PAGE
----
Oklahoma Cow/Calf Corner- Creep Feeding

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The Principle of “Value of Added Gain”
by Glenn Selk, OSU Extension Cattle Reproduction Specialist

Feed Conversions of Creep Feeds for Nursing Calves

by Glenn Selk, OSU Extension Cattle Reproduction Specialist

The Principle of “Value of Added Gain”
by Glenn Selk

     
The decision to include a management practice that adds weaning weight to calves should be based on two parts of the business equation.  1) What is the value of the added weaning weight gain achieved from the new management practice?  2) How much did I spend on the practice to produce the added weaning weight available for sale? 

The “value of added gain” 
A commonly misunderstood principle in the cattle business is that of the "value of added gain."  There is a natural tendency to believe that when the calf prices are good that any extra weight put on those calves will also have a very high price.  Likewise, many producers cut back on management techniques that would add weight to calves when cattle prices are low.  However, there are some financial principles during cattle cycles that make us constantly re-evaluate the current value of added gain. 

When calves are selling for good prices ($1.20 per pound or more), there is usually a sizeable "price slide" or reduced selling price for heavier calves.  On the other hand, when cattle prices are depressed, the "price slide" often lessens or (in a few rare instances) disappears entirely. 

Let’s look at a couple of examples
Assume that on your ranch, average weaning weight without creep feed is about 525 pounds.  Research data through the years gives us the information that typical improved gains from self-fed high energy creep feeds are about 50 to 60 pounds.  Therefore the creep fed calves would sell at about 575 pounds. 

With good cattle prices (according to USDA market news for Oklahoma this week, May 4 - 10: http://www.ams.usda.gov/mnreports/KO_LS794.txt  ) the 525 pound calf could bring about $124.83 per hundredweight or $655.36 total.  The 575 pound, fleshier calf would bring about $4.46 less per hundred weight at $120.37 per hundredweight or $692.13 total.  Therefore the extra 50 pounds returned an extra $36.77.  Consequently the value of each added pound was actually worth 73.5 cents.  The added gain is not going to be worth the selling price of over $1.20 per pound!!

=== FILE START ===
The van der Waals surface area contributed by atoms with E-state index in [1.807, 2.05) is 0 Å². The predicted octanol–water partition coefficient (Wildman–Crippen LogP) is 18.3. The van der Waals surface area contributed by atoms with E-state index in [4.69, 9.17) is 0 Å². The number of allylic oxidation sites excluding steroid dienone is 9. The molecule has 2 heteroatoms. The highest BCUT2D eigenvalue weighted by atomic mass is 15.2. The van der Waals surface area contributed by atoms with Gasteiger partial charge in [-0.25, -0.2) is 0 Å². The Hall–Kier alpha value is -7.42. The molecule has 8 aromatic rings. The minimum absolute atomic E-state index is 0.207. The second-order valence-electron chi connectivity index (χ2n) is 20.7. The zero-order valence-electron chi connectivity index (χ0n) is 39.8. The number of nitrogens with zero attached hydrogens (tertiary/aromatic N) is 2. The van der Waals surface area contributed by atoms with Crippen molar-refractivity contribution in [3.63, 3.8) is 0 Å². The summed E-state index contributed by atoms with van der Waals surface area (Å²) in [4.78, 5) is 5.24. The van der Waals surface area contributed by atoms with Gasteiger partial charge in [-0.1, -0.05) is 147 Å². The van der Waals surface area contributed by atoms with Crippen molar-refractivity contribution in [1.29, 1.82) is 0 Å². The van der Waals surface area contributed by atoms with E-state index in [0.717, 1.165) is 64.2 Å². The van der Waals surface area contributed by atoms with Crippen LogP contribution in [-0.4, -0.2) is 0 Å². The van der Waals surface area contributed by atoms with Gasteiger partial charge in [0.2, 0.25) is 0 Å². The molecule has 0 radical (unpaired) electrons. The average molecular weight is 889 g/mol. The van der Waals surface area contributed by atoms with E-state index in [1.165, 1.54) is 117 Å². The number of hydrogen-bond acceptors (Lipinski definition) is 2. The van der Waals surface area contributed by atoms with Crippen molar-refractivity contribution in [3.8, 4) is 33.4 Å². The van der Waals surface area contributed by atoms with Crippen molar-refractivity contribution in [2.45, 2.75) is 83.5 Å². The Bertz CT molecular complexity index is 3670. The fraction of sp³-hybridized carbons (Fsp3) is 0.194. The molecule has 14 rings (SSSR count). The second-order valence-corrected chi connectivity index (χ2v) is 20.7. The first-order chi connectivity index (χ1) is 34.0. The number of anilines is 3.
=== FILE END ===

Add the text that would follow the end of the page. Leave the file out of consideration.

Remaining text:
In 1995 with poorer calf prices the 525 pound calf would bring about $68.00 per hundred pounds or $357.00 dollars.  With the less severe price slide, the heavier 575 pound calf sold for $66.50 per hundred or $382.75. The extra 50 pounds brought $25.75 and a value of each pound of added gain at 51.5 cents. 

It is amazing how often the value of added gain is between 50 cents/pound and 75 cents/pound!  We want to keep this “principle of value of added gain” in mind as we make management decisions that are aimed at increasing calf sale weights.

Feed Conversions of Creep Feeds for Nursing Calves
by Glenn Selk

Feed conversions of calves fed creep feeds have been quite variable to say the least.  Conversions of 5:1 or 5 pounds of grain consumed to 1 extra pound of calf weight are very rare and the optimum that can be expected when producers are using a "typical" high energy creep feed.  Conversions may get as poor as 15:1 in some situations.  Therefore it is obvious that several factors come in to play to determine the amount of creep feed that is consumed for each additional pound of gain. 

Cows that give large amounts of milk to their calves will provide enough protein and energy to meet the growth potential of their calves.  In that scenario, it is reasonable to assume that the feed conversion from creep feeding could be quite poor (10:1 or worse).  If however the milk production of the cows is limited for any reason, then the added energy and protein from the creep feed provides needed nutrients to allow calves to reach closer to their genetic maximum capability for growth.  Calves from poor milking cows may convert the creep feed at a rate of about 7 pounds of feed for each pound of additional calf weight.  Poor milking can be a result of genetically low milk production or restricted nutritional status.  Nutritional restriction due to drought situations often adversely affects milk production and therefore calf weaning weights.  Shortened hay supplies and reduced standing forage due to drought or severe winter weather often set the stage for the best results from creep feeding.  These feed conversion ratios become important when making the decision to buy and put out creep feed for spring born calves.  As you are calculating the cost of creep feeds, remember to include the depreciation cost of the feeders and the delivery of the feed.  Then of course, it is important to compare that cost of creep feeding to the realistic “value of added gain”.

Different ranching operations will come to different conclusions about the value of creep feeding.  In fact, different conclusions may apply to different groups of cows within the same herd.  Creep feeding may be more beneficial to calves from thin, young cows and less efficient to calves reared by mature cows that are in better body condition and producing more milk.

 

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